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I ■rl-'i'.) LORD W )EMAR'SHEIR EV *■- •• our.r LEWIS, JLuthoi i npton Mystery," T C, n > "The L.-dy of KiMare, a Shadows," "A Dariti-, Game,? &c. C:! ■ ER XXXIX. MOT: VISIT TO IIONOlt. The thiv we- which had passad since the abrupt a f" disappearance of young Honor G r, the knowledge of all save her reltnu. -3 er. mies had dragged away very •lowly to the imprisoned girl. Barrel Moor arr-.ved at The Cypresses about noon of the dsv smceding the night in whw; tie had left, Park Lane, made his way round I., the rearo: the house under the gloomy pypresses, and knocked loudly at the door of the renr hall. 111 The kno'c erhoe 1 through the lor^v, hnlf- empty house, bur no one answered it. :\1,:t'j' repeated it vigorously. A scuffling sound was heard in the kiich, ». as of someov.s crossing Lie bi-ck lloor will, slipshod feet., then a door opened and th. scuffling steps crossed the hall, there wns a rattling of woits and chains, the door opeiW cautiously, an,Vw iimg peered out The won:Jin ha-"1, changed considerably in th, three weeks of ner occupancy of The Cypres, a Wnervn q er"H> £ !Ured than before, hai'irsu S'; < I1"* at a so,ind' The wilo visitor sh r)°n n0W ^00^e(i not upon her Visitor shewed mental disturbance. him ^0un,eT!anre changed as she recrarfler1 • »-he seemed inclined to shut the door in << 1^°' but paused, demanding sharply HH }'ou want here ? r to eat, im'sm." "Well, you won't £ et it," declared the virago] roughly. "I don't keep a union for tramps. Clear out. Be off with vou! She essaved to close the door, but Darrel Moer quietly set his foot across the threshold in a manner to prevent the accomplishment of Mr design. "Is tnis place called The C, h. Squired. "Yes, it is," said the spins!er vixeni-hly. "And I have taken it of its owner for a yes:- d'o that I am ii)istro,,s lie"o. Get out, or 1 i Call my dog "Read that first," said the pretended tramp. giving her a letu-r. Miss Bing tore open the missive. It was from her brother. Moer's valet, and enjoined her to receive his master, the bearer, with all respect and attention. Miss Bin.; crumpled the letter in her hand and bent a keen, sharp gaze upon the visitor She had seen Barrel Moer once, and, althouJ [ she was on her guard against all possible trick- and strategy Oil the part of Honor's friends, and was consequently full of suspicion, Moer tad little difficulty in persuading her of hi, identity. She invited hi)" into the nousp. lie entereo the brick-paved hall, an I she locked and harm the door, conducting him into the kitchen. The fire was burning on the great hearth, an-i dinner was in process of cooking. Moer remove his hat and long great-coat, displaying a shabby Suit of worn fumt,an, and sat down upon h Settle at the corner of the fireplace. Are you all alone here?" he asken. with a peering glance into the corners of the aucient room. "All alone—except for the young lady ar the ghost," replied Miss Bing, in an aggrieved toice. c- 0' 0 "The young lady is safe and well ? "Both on 'em, sir. As safe as locks bolts can keep her, and as well as she can be, staying in her room all the time." "I am glad to hoar it. 1 shnll not forget tc coward your fidelity as it deserves," said Vbor. "And now, what's this nonsense about ft ghost ? ?'It's no nonsense at all," declared thf Spinster, flushing. "There's a real ghost n" infests this house, whatever Wat?on may say to {jpe contrary. It's no a.iimal—it's a ghost-- and it's wearing my life out. I agreed to stay here and take care of the young lady, but i didn't agree to fi rbt the inmates of the infernal regions, nor vet. iiia angei. Whichever This ghost belongs to I don't know." Mygood woman," exclaimed Moer, "it if I ratt, or a prowling cat, or some dog, it 111:1 el .1 "It may be, but it ain't," said Miss 15 e &rmly. "Them animala don't laugh tlu-ou. One s keyholes." "Perhaps you are a somnambulist, and get up m your sleep and eat your supper," sug- gested Moer, by no moans impressed with tile Woman's fears, and evpu thinking her story got up to exact a heavier reward from him. AM long as no tramp gets in, ami thatvou have ipade sure of, I have no alarm. But' I sliall Gonsider your terrors when I pay you for you Mrrices. You shall have double the reward I promised you through Bing." itiss Bing expressed her gratitude. Even 1 er fean of the supernatural could not blind ln-r .yel to the main chance," and her gratification firmed Moer's belief that her terrors were all Usurned. I should like to make a little change in my before presenting myself to my wife," Moer, glancing down at his person. Have IC room to place at my disposal ?" Certainly," said the spinster. "I have P*pared a room for you, sir. I will shew you it." She conducted him upstairs to a low rear chamber, into which she had gathered the best furniture of the various bedrooms. There were lbirrors, toilet appurtenances, water, and fresh towels. Miss Bing left him to himself, return- ing to her kitchen, and Moer proceeded with %ia toilet. Under his shabby fustian disguise he wore his proper garments, and flinging off the outer apparel, he appeared arrayed gentleman. He removed the patch from his 8J*» the wig from bis head, and the beard from S^ffcce, and was himself again. descended the kitchen. Miss Bing had fj*?fd Honor's dinner, and had prepared his X|n, whicli was in waiting for him upon a small It consisted of fowl,' toasted muffins, ■Sjttered toast, potatoes and coffee. Miss Bing ^pressed her views of the change wrought in Appearance, and waited upon him, apol for the simple fare. ajr to I'd known you would be here to-day, din'n exclaimed, I'd have had a regular for you. The farmer over at the other J?? the farm supplies me with fowls and tnrl rf8' an<^ be markets for me over at the drove to town yesterday, and brought t>PPly of stores." gopp.. a he ever enter this house f" asked ^n^n^^u^1*? helJ» it. "r. He's not bins last night about 1 a"k^ up to me as there is 0wned ■Was murdered by hi. b^XV'I^l °! his grave. His wife is poorlr u It ™ £ » sI0 me yet She *b#n she hear< the ghost is ramv* « D°W' "So much the better/1 said Moer Th¡' il 1tO place for visitors. You ..tOQf 8pyinp Ityet upon you." "t spyinr Ite Hnished hit repMt, and Miss Bing went a> %o Honor's room for the dinner-tray, oer smoked a cigar by tin kitchen fire. "-A magnifioent heritage I" he said to him- -.If, with a bitter sneer, looking ap at the bftv smoke-darkened beams overhead, at the -Y, e MEN4. quaint windows, and immense tilad fire- tl*ce. "Quite a descent for the lately-supposed of the barony of Waldemar! I oan MMgine a worse fate for a man than to bt y>mpelled to live in the midst of this death- malaria, in this coarse farmer's house With its red brick floors. No, I'd sell my sou' to Satan before I'd submit to such a fate. It I^bad been Baron Waldemar, I might havt men able to introduce Honor to society m mj wife. I could then have afforded to malT; penniless girl all for love. But now I ftust throw all considerations save those of ^Oney to the winds. Money and position, y*jch I have lost, I must regain by this mar- «™ge with Miss Floyd. If I cannot be Baror Waldemar in my own right, I can be make, 2?. the Waldemar property through my wif* ™*da. Bering that I stood on the brink ol "in. I L-. ive I am doing the beat I can tc i mys«jf i jliis Ding M-in-ed to the kitchen with thf J" boft aq wife kcow that I MIA here l T mLM < ■ No, s i,- I 'if-u". "Give -v.r ilu> fei-y r ro- >'t ay | J. tnav prec'le ?n.- ar- <.u- and t«. r t [I at i iien go into her rtn-s' He rose, ifling >!• • fftto ^re, a; followed the spiri'^r un the to t» ■ipper landing. The M(.v.o' door and made the •/>,) Hj-, .jrw.seiit, re- turning int Mon r's roo^i, an 1 c: • •(' the >100) °-iehind hin. The -h ,sen from her chair b j'he fire at the abrap? announ' • at of I" j?aoler R'u now slon)-, rcIniili dilatin eyes, j im-; t ch.ur iu-r and lie, neiny. I. 81" T .-i f0, n>any day-, [uit it v nnnn the hss .1 pp'' -le surpri-e now C ,„„p i" ;v .i,ed. "1• :.„ev-- replie(i the V): wtf. i mot -mile. tile girl, flushing —a- Mt<. nnptin uf a name. all, no ti:n I whs *fore our marriage, IMr. v- n,; u. •• .S! me wife .nivir-onment ri.a- not seem to hav( 3U«»1 ::r ken voursi iri!, said Jloer. x or aas it. e: ,d von'r looks By Jove! You are the most bea"tiful creature I ever saw! he iaddi d :id .iir-> ;tlv. The vo- i- /ere sj)oken almost, involuntarily. [The girl' =nleridid loveliness was indeed undinfmrd. ^he wns | aler than when he had [last -een her. ard thinner, and Iier vivid dusky leyes had JOij someth ng of their tenderness and brooding sweetness, nnd were stern and haughty but the rerf* ct outline of her pure, proud face was unchanged. She dawned upon him like some vision of rare and glorioii, beauty, all the glorious because of her contrast to Hilda Floyd. Honor's face was all spirit; her sensi- tive mouth express, d her scorn of him her liihe and graceful figure was drawn up in an attitude of command. The inane prettiness of Miss Floyd became hateful to Moer, in contrast with thi superb and spirited loveliness. Something in the stern flash of her black eyes reminded him of Lord Waldemar: something in the curve of the little haughty chin reminded him of Wallace Floyd. He smiled at what he deemed his folly, and other thoughts crowded] upon him, and he did not again at that time think of the singular resemblance Honor bore to the FloTds. "What have you to say to me? inquired Honor calmly, unheeding his tribute of admira- tion. "Perhaps not much in particular," said Moer, smiling, "hut I wished to see you, and behold!—here 1 am. I make it a point to gratify all my impulses. Besides, I really have something to say to you." "Be good enough to say it, then." "Sit down, Honor." "Thank you, no," replied the gir! haughtily. "I prefer to stand while you remain. Go on with your statement." "You are putting it in a business way. Very well. Business first pleasure afterwards. Would you not like news of your lover ? and his face darkened with an actual iealousy. "Sir Hugh Tregaron has had police officers searching for you these three weeks, but has given over his search at last. The police think you have been murdered, and one detective has hazarded the opinion that you have eloped with some secret lover. No one is looking for you now. The police have classed the Glint mystery along with a dozen others incapable of being solved. In short, you are the same as dead and buried." Possibly the proud, sweet face grew a shade paler; there was no other change in it. "Well, what of th is ?" Honor asked. "1 supposed this to be the case." "Tregaron is back in town at his aunt's, and if you are not heard from, Lady Thaxter will find him a new bride in the course of a year. Her ladyship does not approve of his wasting his best affections and his youth upon another man's wife "She is right," was Honor's unexpected answer. "What then ? "We'll see if you take all I have to say as coolly," exclaimed Moer, somewhat discomfited. I suppose you are aware that you are my wife, tied to me by bonds you cannot break, but that you can never prove your marriage to me. "I do know," answered Honor, with proud calmness, "that you have caused to be stolen from me the certificate of our marriage. But the loss is of no consequence. The marriage is registered in the official book of the church in which the ceremony transpired, and is also registered at Somerset House in London." Moer's face lighted up with an evil glow. "You are mistaken," he said. "The register of the marriage is not i o be found in the church books at Bolton. If it was ever made," it must have been abstracted directly after the marriage. There is no registry of the marriage at Somerset House. There is not a proof, nor even a vestige of proof, that such a marriage ever transpired." Honor seemed appalled for an instant, as a comprehension of Moer's villainy bunt upon her. You stole the leaf from the register with the entry of the marriage, I see," she observed. Do not say what you can't prove, my dear girl. I did not steal the leaf, yet it is gons [—cut out BO cleverly that its loss will never be noticed. Its absence and the loss of your cherished certificate place you it a very peculiar position. You are a wife, and not a wife. With your tender conscience you will hold yourself bound to me, but you can establish no claim upon me, and can prove to no one that I have ever been for (Hie moment your husband." "I can write to the clergyman in Africa. 1^ can procure the testimony of my maid, of the clerk, the pew-opener, and your man Bing." What would all that amount to ? The clergyman has taken no note-books with him by which he eould venture to make out a new eertiicate. Missionaries going to Africa don't burden themselves with such things. As he was on the eve of leaving England, you may be sure he made no entry of the marriage excepil in the church register, and in the form of a' certificate which is burnt to ashes. He has for- i gotten your name and mine. So his testimony' cannot avail. As to the superannuated clerk, he was deaf and purblind, and only retains his: position because of his long service. I met him! in the street once since then, and he did not know me. I askad him the address of Miss Honor Glint, to try his memory, and he said he had never heard the name. As to the old pew- opener," and Moer's face continued to brighten, u I made her a present f>f twenty pounds upon the same day that I saw the clerk. She told me she was anxious to go out to her son in Canada, and only lacked the money for her passage. She sailed from England two weeks ago. As to your maid, her testimony is interested, and finding nothing to corroborate it, will be condemned as false by any jury. A smart lawyer could make her eat her own words in ten minutss. And finally, as to my man Bing, he is willing to swear that I was never married at all. So what becomes of your claims ? To make any claim will be to set your- self down as an adventuress." He comprehended that her ease was indeed hopeless. I have no claims to make you, Mr. Moer," she said. "Give me my freedom, and I will. promise nevetf to reveal -the fact that I am your wife," "tott nmat, do more than tb* I said Koer. "You must tell Sir Hugh Tregaron and Lady Thaxter that you have been labouring under a, h&Unoinatiofi, or that-you Ute-bvm playing off a joke upon theró-that you were never •named to me; that yon yourself wrote the of marriage which you must have Mnibited to them; and that you setraot any and ohatgee that yon have made against ma. t. give me your solemn oath to tell ■ton and swear to the truth of the UW.'I neeT. will let yon have your fi-M S°m More—you shall be ftjwMfco m^rry 8,r Hugh Tregaron uy day you TJ»« girl's faoe flashed with a righteous anger. MHow dare you speak such words to me?" she demanded haughtilT. «Not to save my life would I deny the truth of what I have said. What! .hall I stamp myself a liar for the boon of freedom ? Ah, freedom would be too dearly bought at such a price! lam your wife. Barrel Moer, though tne words-choke me to speak them; and that mad marriage is registered ~in heaven, if not on earth. Shall I deny to man! what God and His angels know to be true t Can you think that I would marry Sir Hugh TwhJ garon while these bated links exist that bind me to you ? I would not so wrong him. I c4uld not so perjure myself. If these are your terms,| then I shall never expect freedom at your, hand." hand." I It is too soon tor you to set up as a beau- Utul Saint, Honor," sneered Moer. "You art, Mr 1—i t~ ■* 90t TOV Wile 1T! twill i)««r lEOlsst yon* "oUlf swear 'that you have not toic mej truth, and that you forged the certificate, and. your troubles will be all ended. "How dare you insult me in this manner? she exclaimed. "Do you deem me capable of lying, and of swearing to a lie ? Do you deem me capable of marrying Sir Hugh Tregaron,, with his proud and stainless name, and his proud and stainless soul, when I have no. right to marry ? "I don't care whether you marry him or not said Moer, forgetting his jealousy in his desire to carry bis point, "but I must have your promise to take back all you have said in reference to our marriage, or you shall "ever have back your freedom. Listen.. I regard our marriage as an idle ceremony. The evidence of it is destroyed. I am to marry on Saturday Miss Floyd, Lord Waldemar's granddaughter and heiress." "You will not dare do this! "I dare do anything. You don't know me yet, as I have perhaps remarked before. I shall marry Miss Floyd secretly, for several reasons, one of which is, that were I to marry her openly Tregaron might come to my uncle with the story that I am already married to you. Now, this marriage is not to be inter- fered with or prevented. If you reruse to give; the promise 1 require, you shall stay here till you do." "God will not permit such iniquity to thrive," cried Honor. "He will not suffer you! to marry that innocent young girl. Oh, for! freedom, that I might go to her and tell her! that you are already married "You won't obtain freedom sufficient for that purpose," declared Moer. "I may possibly; release you some day when I shall have nothingl to apprehend from you, but I don't think it likely. While your fate remains a mystery, and nothing can be proved afeinst me, Tregaron will be silent. When Hilda ffioyd is once my wife I can defy Tregaron, who can offer no proofs of what he may allege. Once more, I give you an' opportunity to recover your freedom." I refuse it upon your terms." "At least promise me, for yourself and your friends, never to reveal what has passed "I will not make any promise whatever." Moer was too incensed to say all that he had intended. "Very well," he said. "You've chosen your own fate. If you ever relent, you can let mej know through Miss Bing. Some time, when Ij am the husband of Miss Floyd, I may come to see you, unless the malaria of this fever-j breeding den Bhould have overcome you and you should die. I have the pleasure, madam,! of wishing you good-day." He bowed mockingly and withdrew, Honor making no effort to detain him. He locked the door and went downstairs, where Miss Bing was at work. "I find my wife very obstinate," he remarked, "and I shall not remove her from The (Cypresses. If she ever anounnces a desire to see me, or to give a certain promise I require, let me know immediately in a letter under cover to your brother. You will continue to guard her very closely and carefully. If she escapes, it will not only ruin me, but Bing and yourself. You would be arrested for keeping her here in false imprisonment, and Bing would be sentenced for life for bringing her here against ;her wishes. I shall not fail to reward you ,handsomely if you keep her carefully, not allowing her the faintest chance of escape." "But if she is not allowed the fresh air she may die, sir." Moer uttered a savage oath, and breathed hardly. "Then let her die I Miss Bing's brows uplifted a little. She understood more than was said. She compre- hended that Moer would very gladly hear of Honor's death; but the revelation did not shock her. "Keep her in close confinement, let the' ,consequences be what they will," said Moer [harshly. There is no need to say more. [You're a woman of sense. But I don't want [her to die. Don't think that. I want her jsubdued and broken in. I want a certain oath from her, and after that she may go where she pleases." He enlightened Miss Bing still further, and then went back to his room, resuming his dis- guise—fustian garments, patch over one eye, jwig, beard, and all. He tli«n descended with jhat and great-coat to the kitchen, and soon .after left the house on his return to London. About ten o'clock that evening, accurately disguised as Bing's friend, Darre) Moer was {admitted by Bing himself into Lord Waldemar's {house in Park Lane through the servants' entrance, and made his way up to his own rooih entrance, and made his way up to his own room i unseen. His absence from the house had not lbeen suspected by its inmates, nor by Sir Hugh Tregaron or the detectives. All had indeed gone well with him. CHAPTER XL. A SLIUPSE OF A TKRRIBLB PAST. Upon the following morning Darrel Moer ichose to be sufficiently recovered to appear at the breakfast table. Lord Waldemar inquired I jf he were quite well, Miss FIoyd expressed her jconcern at his illness, Mrs. Watchley inquired if he had been able to enjoy the flowers she hadj sent him. He replied to all these remarks and inquiries with easy grace and with thanks, and changed the subject to Lord Waldemar's speech of the night before, which was reported in full in the morning papers. After breakfast he spent an hour in the con- servatory, in paying court to his betrothed bride. Miss Floyd was exacting, and expected from him all the ardent and poetical declara- tions with which her former lover, Antonio Frivoli, had once favoured her, and Moer exerted himself to meet her requirements. He quoted poetry to her; he compared her eyes to the heavens, and extolled her charms; and she listened well pleased, and was flattered into unusual condescension and good-humour. A music- itiaster, elderly and irascible, who had been recommended by Lady Thaxter as an instructor for the heiress, and who had been accordingly engaged by Lord Waldemar on the! previous day, came at eleven o'clock, and Mrs. i Wntrhley came for Miss Floyd. "You are wanted in the music-room, my dear." she said. "The Signor is come." Miss Floyd shrugged her shoulders im- patiently. The horrid music lesson she murmured. "I hate music. Is the teacher young, Mrs. Watchley ? No; he is old, walks with a staff, and wears spectacles." "The odious thing I And grandpapa expects me to take lessons for a whole year of such a creature! If I were not reconciled to our marriage, Barrel, lehould be now. I with it were Saturday. Any way of escape from school-girl thraldom would be pleasant to me. After this week I shall be free, and my own mistress." "And I shall be your devoted slave," said Moer flatteringly. "It will not be hard to be the slave-of a tbeing like you, Hilda. Better to be your servant than another worasn's king. It was bard.,for Miss Floyd to tear herne|f away from a lover and speeches *uch as these, but the fear of Lord Waldemar was strong upon d Hits. Watchley, her to She went to the music-room with bfircompanion. Darre) Moer yawned and consulted hj« wateh. "Sir--Httglh "Tregaron called ota me -yeeteijh "day," he thought. "It would look honest ted straightforward if X to ^0*11 upon, him immediately upon my recovery from my illness^ I can't havto him come here again, meeting Lord Waldemar, perhaps, or Hilda, or Mrt Watchley. He might easily ruin ma with 1 hem. 1" 11 hear what he has to say, since he uteniis I shall hear it anyhow and I'll make a merit of hearing it. I am a good enough actor, I fancy, to deceive even Sir Hugh Tregaron." lie waited only long enough to attire himself for the street, and then set out for the residence of Lady Thaxter. Arriving, he inquired for Sir Hugh Tregaron, and the servant ushered him into the drawing-room. The apartment had a single tenant at the m went of his entrance, and that tenant was: the Hungarian Countess, Lady Bothsmere. Her ladyship rose, retreated abruptly, and: staved at him as if he had been a Gorgon, her lively face blanching, her sapphire eyea! widening, her breath coming quickly. It seemed as if she knew nim. But the look that shot at him from her blue eyee told that she feared him, and that she regarded him with aversion. Darrel Moer returned her stare with interest. A quick, springing tread in the hall startled >:he lady. Site murmured some inaudible words, I sad yaeeed ir-L-o the second drawiag-rooat jlosin? the sluli.i: doors..S ,3 went no further, seating herself on a much, her heart beating wildly, her br. itili her hand on her ieart. From tills position she could easily hear all that miht be said in the adjoining "Ol nll and it is 411 i1 e probablo that she com- rebended the a: v iitii:.e. Sha had scarei iv settled herself when Sir 114b. Tregaron entered the first driwing-room. Darrel Moer m ved forward, extending his •ind. Sir Hugh, in a stern haughtiness, refused 0 shnke hands with him. "What does this m :in ? asked Moer, in an njured voice. "T heard that you called upon :ne yesterday while I w-.t; ill, and I have come Hlt this morning, at serious risk to myself, to see what yon wanted of me. I have always been m honoured guest in this house, and the last Mme you and I met we quarrelled, and I got the worst of it. You ordered me out of the rooms )f Miss Glint, your betrothed wife, as I sup- pose you had a perfect right to do, therefore I bear no malice against you. Why do you treat ae in this manner now? Sir Hugh Tregaron surveyed his visitor with glance. "Where is Honor Glint?" he demanded. "I know no more than you do, replied Moer, with an air of perfect sincerity. "My uncle (told me that she is missing. I know no more." Sir Hugh studied tlia villain's face as if he neant to rend his soul. neant to rend his soul. "I do not believe you," said the young Oornish baronet abruptly. "You must know where she is. She stood in your way, and you have removed her." Darrel Moer counterfeited amazement. "How could your promised wife stand in my nay ? he inquired. rregaron, your trouble has turned your bead "You call her 'my promised wife,' "said Sir fftil,li sternly. "You know she is not that. You know that there can be no talk of love and marriage between her and me. She is bound to von—poor little girl! She is your wife, God pity her You need not feign to me. I have seen your marriage certificate. Darrel Moer forced a laugh. "Excuse me, Tregaron, but really—really your simplicity—ha, ha And Honor's simplicity —he, he! The truth is, the history of that certificate '—ho, ho !—is anything but serious. Honor made it out herself for a lark. If you ever see her, she'll tell you so. And I suppose her head was turned a little when Mrs. Glint sent her adrift, and the poor girl really believed that she was married. I know she made her maid believe she was. I assure yon, upon my honour, Sir Hugh, I am not now and I never was married." The young baronet's face expressed a scornful incredulity. "I tell you the truth, before Heaven!" asserted Moer solemnly. "I'll swear to what I say, if you want me to do so. I am not de- ceiving you. Poor Honor laboured under a hallucination. 1 repeat, Honor never was my wife-never-for one single moment! He spoke with a. stHden tf-uthful force that nearly staggered Sir Hugh. It seemed as if the truth had evaded his efforts at repression and leaped forth by accident. "Do I look like a man guilty of crime?" went on the villain. "I have been wild, Tregaron, but I am not so bad as you think me. Had I been the husband of Honor Glint, would I have left her lodgings at Soutliport at your bidding ? I called upon her because I was her editor, not because I was her husband. I That I certificate,' got up in frolic, is likely to make me trouble. My man Bing tried to get it back for me, I do not know how. The fellow was very devoted to me, and I dare say he tried to bribe Honor's maid. I never heard the particulars. The girl Honor is as pure and; innocent as a little babe. I have no claims upon her I never had. I beg of you to sift her claims. See the clergyman whom she believes in her hallucination to have married us. If such a marriage ever transpired, it must be registered at Somerset House. See if such a registry exists." Sir Hugh was amazed at the high hand carried by Moer. The cool audacity of the villain was singularly unexpected. IlI will look," he said quietly. "And if you fail to find the record, you will then believe that I speak the truth, and that Honor is the victim of some strange hallucina- tion ? It is not nccessary to promise. You will be compelled by your own honest convic- tions to do me justice. I admired Miss Glint, and would have been happv could she have accepted me as her husband. I never saw a lady of such beauty, wit and intelligence. But she is poor, and I am poor," and Moer heaved a sigh. "She would be far happier with you than with me. I shall probably never marry. My day is gone by," and he sighed again. If I can assist your search, Sir Hugh," he added, "1 shall be glad to do so. I think Honor may possibly have been murdered by some drunken cabman for her jewellery. "I do not share your belief, Mr. Moer," said the young baronet calmly. I believe that she lives, and that I shall find her." "I hope so, I'm sure. It's a terrible mystery. I hope she is not dead. If you sus- pect me of abducting her, I beg you to search into my private affairs; set a detective to watch me. Ascertain what motive I could have had in hiding her away. If I had been married to her, you might possibly have reason to distrust me. But I was not married to her, and you can easily assure yourself that I lpeak the truth. There must have been a clergyman to marry us. Question him. Question the clerk, the pew-opener—anyone but a half-distracted maid who so devotedly loves her mistress as to share. her hallucinations." I will do as you say, Mr. Moer,0 said Tregaron. "I will go to Somerset House, and to Bolton. I will examine the church register; I Will see the clerk and the pew-opener." "And if the evidence 01 the books and of these people confirms my assertions, will you believe that I have never been married to Miss Glint P "Of course, if such a marriage has taken place, and so recently, I shall find the record of it," said Tregaron. "If there is no record, your story would seem to be confirmed." He made the acknowledgment strong in the conviotion that he should And overwhelming proof* of the marriage in question "All IiMk is justice," Did 31 oer, with a sorrowfdl face and a plaintirc voice. "You see, Sir Hugh, yon oai* take .spy oha!tacter from me easier than you can restoae xt. At you haVe suspected me of hiding away Honor, although I can prove that I have not quitted LoAdon in nearly a month-not since I came here from Yorkshire and Lancashire—T thank you for your forbearance in withhcidinc vour suspicions from my unole. Lord Waldemar ie a-juat man,- hut he is also terrible. The advent of his grand- daughter places me in a precarious and lID-I alefiwnt position. I am atterljr dependent upon ''Ili Jw -Wdden me,,alwayw consider my- self his heir, bnt now I'stand a poor chaneo of getting from him imore than a Mnall annuity. If be were to suspect me of promoting a wickedneeasuch 00 this of wbieh you snspect me, be would, .oft without shilling. All that I beg of you. is to suspend your judg- I ment of me, and to forbear to apeak to my uncle Qpon tbe^sahjee^ until at least you have 80ufM to 01 lItf marri to, "Mi.. Glint." sought proofs of my marriage to 'Miis Glint." Sir Hugh was silent and thoughtful for a brief tpMe. 1' 44 Th* tiqQèltie reasonable," he said at last Mr «ll not communicate my suspicions to pI<ord Waldemar until-1 have a .basis of facts for theni to; rest »pOD«.We-SrL*<iy Thaater and .I -have careftilty sommied lost saspfcions from Lhis lordship until some good is to be gained, or e58M? |joaitive knowlMgo" imparted. > Lord rWaldemar has had*many, and severe triale* He bee oneo been so wounded through bis affection for his e son. thra L wholoTe him as I would love a father, shrink from' dealing a bio# that must wound him through his affection for you. I promise to keep silence) then, until I have discovered something of your guilt. <That you are guilty I believe, despite your protestations, just as I believe that I shall find this very day in Somerset House the registered entry of your marriage." "I will bear the imputation of guilt until :my innocence is proven. Again I thank you .for your forbearance, Sir Hugh Tregaron. I |mourn with you for Honor. When you eee :her, believe me she will confess to yoo that that certificate was got up for a frolic, and !&hat I am not her husband, and never have been. One word more, Sir Hugh, before I go. It is irrelevant to my visit, but I beg you to tell me who was the lady I saw seated in this room when I entered. A young and dis- tinguished-looking lady, with grey hair. I fancy I have seen her before, but the grey hair puules me." Sir Hugh Tregaron started. All his sus- picions that Lady Bothsmere was socretly the wife of Darrel Moer rushed back upon his mind with added force. The remembrance of her ladyship's agitation at mention of Moer's name, and a score of other incidents, presented themselves to him. "That lady, Mr. Moer," he said, watching his visitor keenly, "is a guest of Lady Thaxter; a Hungarian Countess, the widow of the states- man Count Rothsmere, who died in Vienna a year or two ago." Darrel Moer seemed as perplexed as before. "I've heard of the Count, of c(ur-ge, he said. "Everybody has. But the widvw-where have I seen her ? "It is singular," said Sir Hugh, "but 1 believe she has the impression of having seen you somewhere also. She seemed moved at the sound of your na r.e. You may have met her in Germany. She said she was at Baden-Baden ten or twelve years ago, in the summer, and she seemed to indicate that you were there also at the time." Darrel Moer fairly reeled. Every vestige of blood forsook his face. The Hungarian Countess clasped her hands in the inner drawing-room and softly whispered "Thank God! He does not know me. He has not recognised me. The time has not yet come for me to reveal myself to him, if it ever will come. I am safe. He does not suspect my identity. Ah, I did not mean to meet him. It was a cruel surprise." In the outer drawing-room Sir Hugh waited for Moer to recover himself, thinking: "My suspicions are correct. This grand and lovely Countess has been this man's wife." Moer struggled with his emotion. At length, unable to regain his calmness, he muttered something in a choking voice, and withdrew, hurrying into the street. Pulling his hat down over his agitated face, he strode furiously along, muttering: "Havel been hoodwinked, cheated, fooled? I-, this Hungarian Countess a real Countess? She must be. Her presence at Lady Thaxter's vouches for that. And I remember now that Lady Thaxter visited Lady Rothsmere in Hungnry last summer. She's a genuine Countess; but what and who was she before she married that doting Count ? Can Carmine have escaped and have been living abroad all these years, while I have been paying her keepers in England ? Impossible And yet what meant the agitation of the Countess at sight of me? Whoever she is, she knows me through and through. I had but a moment's glimpse of her, but that glimpse is enough to tell me that that woman is dangerous to me. Can—can she be Carmine, my wife ? (To be continued.)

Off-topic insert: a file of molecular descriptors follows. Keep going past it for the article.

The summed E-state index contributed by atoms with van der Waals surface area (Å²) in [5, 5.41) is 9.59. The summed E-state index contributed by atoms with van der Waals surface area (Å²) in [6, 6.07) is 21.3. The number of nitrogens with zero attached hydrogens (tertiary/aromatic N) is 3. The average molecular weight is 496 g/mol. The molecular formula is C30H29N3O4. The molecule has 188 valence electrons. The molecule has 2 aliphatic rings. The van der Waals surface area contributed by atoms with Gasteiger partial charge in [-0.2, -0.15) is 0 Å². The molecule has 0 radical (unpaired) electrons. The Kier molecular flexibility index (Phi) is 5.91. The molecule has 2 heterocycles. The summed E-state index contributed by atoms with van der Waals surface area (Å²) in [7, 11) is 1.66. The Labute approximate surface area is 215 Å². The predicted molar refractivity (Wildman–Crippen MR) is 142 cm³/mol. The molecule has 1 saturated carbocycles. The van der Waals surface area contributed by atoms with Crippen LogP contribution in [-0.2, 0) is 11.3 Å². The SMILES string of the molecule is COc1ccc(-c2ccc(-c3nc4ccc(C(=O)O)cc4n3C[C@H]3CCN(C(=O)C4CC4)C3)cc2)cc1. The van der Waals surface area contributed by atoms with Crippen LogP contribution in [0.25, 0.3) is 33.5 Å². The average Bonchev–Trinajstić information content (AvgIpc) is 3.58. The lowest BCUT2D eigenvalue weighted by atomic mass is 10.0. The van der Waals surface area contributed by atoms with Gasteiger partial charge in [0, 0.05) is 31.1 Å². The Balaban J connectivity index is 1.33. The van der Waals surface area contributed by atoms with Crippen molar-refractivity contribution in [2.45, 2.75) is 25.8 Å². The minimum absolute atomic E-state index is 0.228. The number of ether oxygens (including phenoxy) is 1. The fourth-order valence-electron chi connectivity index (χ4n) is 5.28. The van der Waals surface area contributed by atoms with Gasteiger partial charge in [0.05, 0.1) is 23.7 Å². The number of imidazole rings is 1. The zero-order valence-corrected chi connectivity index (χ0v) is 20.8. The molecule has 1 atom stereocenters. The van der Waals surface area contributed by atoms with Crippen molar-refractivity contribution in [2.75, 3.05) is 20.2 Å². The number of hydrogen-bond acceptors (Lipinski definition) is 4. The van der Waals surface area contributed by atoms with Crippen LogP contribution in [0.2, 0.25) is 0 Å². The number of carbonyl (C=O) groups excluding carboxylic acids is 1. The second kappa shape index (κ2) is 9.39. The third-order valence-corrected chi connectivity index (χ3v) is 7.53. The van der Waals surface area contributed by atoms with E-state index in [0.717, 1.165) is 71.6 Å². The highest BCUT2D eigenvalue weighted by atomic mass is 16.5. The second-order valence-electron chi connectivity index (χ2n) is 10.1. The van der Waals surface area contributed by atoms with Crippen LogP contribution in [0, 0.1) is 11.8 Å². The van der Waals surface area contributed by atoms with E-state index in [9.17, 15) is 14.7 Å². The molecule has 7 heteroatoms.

How Uncle Dave Made an ,Encyclopaedia.




--Child Suffering from Diphtheria…